The phone at Twisted Village rang again a little after one o’clock last Thursday afternoon.
Letting several rings go by, owner Wayne Rogers reluctantly picked up, already knowing the question poised on the other end.
“Yes, it’s true,” Rogers said gently. “July 25.”
Sunday will be Twisted Village’s final day of business, capping a 14-year run that would see the subterranean Harvard Square record shop sell countless vinyl discs, host too-many-to-count in-store appearances — Wizz Jones, Richard Bishop, and Thurston Moore among Rogers’s most memorable — and establish itself as one of the most respected music havens in the country.
“I knew what that call would be about,” Rogers said, turning to unplug the jack from the wall. Pulling the plug on his brick-and-mortar store was ultimately inevitable.
Rogers and his wife, business partner and fellow Major Stars guitarist Kate Biggar will continue to operate the Twisted Village record label and have a newly designed online distribution Web site launching next month.
Sunday’s send-off will be a group-hug of friends and customers.
“We’re going to have a party, and give away stuff I don't want to carry,” Rogers says, noting he’s taking most of the store’s psych records with him. “We’ll probably have a sale, but free stuff seems more fun.”
Of course, “free stuff” is what’s causing the demise of his store.
“The music industry has seen a better time, both independent stores and corporate,” he says as Agaval & Other Songs by M.S. Subbulakshmi plays in the background. “Just the brick-and-mortar store is going away — it’s not everything but it’s a huge thing. I’ve known for a long time we weren’t signing the lease. Considering music-industry trends, signing a lease for another five years would be suicide.”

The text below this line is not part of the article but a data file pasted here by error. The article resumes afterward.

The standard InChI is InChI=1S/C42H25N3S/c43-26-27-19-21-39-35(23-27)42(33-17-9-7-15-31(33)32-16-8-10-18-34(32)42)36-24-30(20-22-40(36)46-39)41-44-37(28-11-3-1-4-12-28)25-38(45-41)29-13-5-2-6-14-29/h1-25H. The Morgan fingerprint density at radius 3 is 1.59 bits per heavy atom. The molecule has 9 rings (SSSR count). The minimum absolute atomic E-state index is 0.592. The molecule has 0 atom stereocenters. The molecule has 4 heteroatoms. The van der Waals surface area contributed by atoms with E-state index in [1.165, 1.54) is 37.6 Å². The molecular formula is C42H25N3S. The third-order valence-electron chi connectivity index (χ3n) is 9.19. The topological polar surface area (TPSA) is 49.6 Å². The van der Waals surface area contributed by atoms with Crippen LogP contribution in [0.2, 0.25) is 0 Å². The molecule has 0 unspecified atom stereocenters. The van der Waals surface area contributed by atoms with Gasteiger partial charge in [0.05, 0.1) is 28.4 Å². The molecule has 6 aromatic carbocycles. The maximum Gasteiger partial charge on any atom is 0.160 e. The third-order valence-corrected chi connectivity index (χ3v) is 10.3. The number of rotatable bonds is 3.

It could be argued that 99 percent of Twisted Village’s inventory, specializing in underground sounds from jazz to weird noise rock to psychedelic, couldn’t be found at the nearby Newbury Comics in the Harvard Square Garage or during Tower Records’ 15-year run on Mount Auburn Street.
“The remarkable thing about Twisted Village is that it’s the exact same thing at the end as it was at the beginning — an outlet for remarkable, way-out sounds,” says former employee (and former Six Finger Satellite bassist) James Apt.
That people-aren’t-buying-records-anymore mantra is tough to dismiss, but what Rogers seems to miss most is already gone: the in-store interaction and discourse.
“A lot of things happened here,” he says. “A lot of discussions happened, band members met each other. A lot of those discussions that once took place face-to-face still exist, they just exist in different forms. The Internet simply wasn’t here when we opened. People come in now, head down, and head straight to the bins. They already heard the [song] clips online. I’m trying not to see it as a good or bad thing, it’s just a thing.”
To Damon Krukowski of Damon & Naomi, a trip to Twisted Village was an education filled with priceless advice and admonitions from its staff.
“These stores are not about buying and selling,” says Krukowski. “That’s why they can’t last, and why we can’t do without them.”